By Scott Smith
A group of residents targeted by the city’s Southeast Annexation are planning a remonstrance ahead of an expected final vote on annexation by the Kokomo Common Council.
Oakford resident Jason Millard said Thursday a group of annexation opponents will meet at 6 p.m. Monday at Creative Financial Center, 2704 S. Goyer Road, for an informational meeting.
Millard said the opponents are expecting the Kokomo council to pass an annexation ordinance this month. The annexation opponents plan to file a legal petition challenge as soon as possible, he said.
“Once they pass it, we’ll be at the courthouse the next day,” Millard said.
The city is seeking to annex about 6 square miles to the east and southeast of the current city boundary, an area that includes three interchanges on the new U.S. 31 bypass.
Kokomo Mayor Greg Goodnight has said he wants to have city control of those areas, in order to ensure there isn’t an exodus of business away from the city’s current commercial districts to the new bypass.
At a public hearing on the proposed annexation last month, city council members heard from several who said the annexation would raise their property taxes and offer little in return.
Millard said there have been multiple petitions against the annexation circulating through the targeted area, and said Monday’s meeting will be a chance for opponents to join forces.
“We saw what happened with the East Side and West Side annexations,” Millard said, referring to two annexations that added about 11,000 residents to the city this past January. “We learned from those people, to say the least.”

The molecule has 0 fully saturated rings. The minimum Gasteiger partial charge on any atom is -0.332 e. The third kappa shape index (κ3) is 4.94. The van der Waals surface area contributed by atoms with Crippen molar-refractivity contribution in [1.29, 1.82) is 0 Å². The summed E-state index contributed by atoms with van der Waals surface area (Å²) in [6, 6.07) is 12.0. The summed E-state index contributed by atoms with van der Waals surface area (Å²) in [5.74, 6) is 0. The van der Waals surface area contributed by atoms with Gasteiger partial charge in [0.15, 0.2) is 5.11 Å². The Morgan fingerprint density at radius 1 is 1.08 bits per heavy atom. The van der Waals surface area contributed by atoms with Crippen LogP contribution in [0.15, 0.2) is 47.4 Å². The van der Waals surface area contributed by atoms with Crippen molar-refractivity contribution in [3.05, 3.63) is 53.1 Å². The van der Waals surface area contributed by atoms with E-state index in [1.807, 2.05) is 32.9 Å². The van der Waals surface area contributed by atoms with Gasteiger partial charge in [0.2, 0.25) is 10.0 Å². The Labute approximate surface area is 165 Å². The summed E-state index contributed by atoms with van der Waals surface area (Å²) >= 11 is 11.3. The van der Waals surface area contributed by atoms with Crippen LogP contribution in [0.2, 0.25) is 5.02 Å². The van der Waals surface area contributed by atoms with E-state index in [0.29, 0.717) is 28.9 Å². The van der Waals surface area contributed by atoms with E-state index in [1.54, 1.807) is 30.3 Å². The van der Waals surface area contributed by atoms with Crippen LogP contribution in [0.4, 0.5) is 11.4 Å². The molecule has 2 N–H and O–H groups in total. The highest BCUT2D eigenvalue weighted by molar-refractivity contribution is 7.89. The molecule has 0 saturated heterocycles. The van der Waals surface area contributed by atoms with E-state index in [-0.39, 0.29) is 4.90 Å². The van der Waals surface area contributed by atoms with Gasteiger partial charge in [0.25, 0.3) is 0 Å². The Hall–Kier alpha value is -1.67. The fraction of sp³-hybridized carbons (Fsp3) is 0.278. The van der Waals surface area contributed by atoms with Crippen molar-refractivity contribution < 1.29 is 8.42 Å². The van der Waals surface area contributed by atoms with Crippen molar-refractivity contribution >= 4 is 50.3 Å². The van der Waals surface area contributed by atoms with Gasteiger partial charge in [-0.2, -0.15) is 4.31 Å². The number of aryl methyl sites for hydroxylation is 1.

City officials couldn’t be reached for comment on the likely remonstrance Thursday.
During the public hearing last month. Council President Mike Kennedy, D-At Large, said he expected to take a final vote on the annexation either Nov. 19 or 26. Kennedy couldn’t be reached for comment Thursday.
The interchanges at Markland Avenue, Boulevard and Ind. 26 would each be within the targeted annexation area. About 1,500 people would become part of the city if the annexation passes.
By state law, if the remonstrators can get legal petition signatures from at least 65 percent of the affected property owners, they can kill the remonstrance.
Millard said he thinks the opponents have the numbers.
At the October meeting, residents complained that adding the city’s tax rate to their bills could cause numerous properties to hit the 1 percent residential tax cap.
If that happens, the resulting cap loss would be spread across all of the local taxing units. Taylor schools board members came to the October meeting to suggest the schools would suffer a severe revenue drop, caused by annexation-related cap loss.
Since that meeting, however, neither city nor county officials have confirmed the numbers the board members used.
Beyond the tax issue, Millard said he understands the city administration’s desire to control growth around the new road, but said he thinks county officials would do a better job.
Scott Smith can be reached at 765-454-8569 or at email@example.com.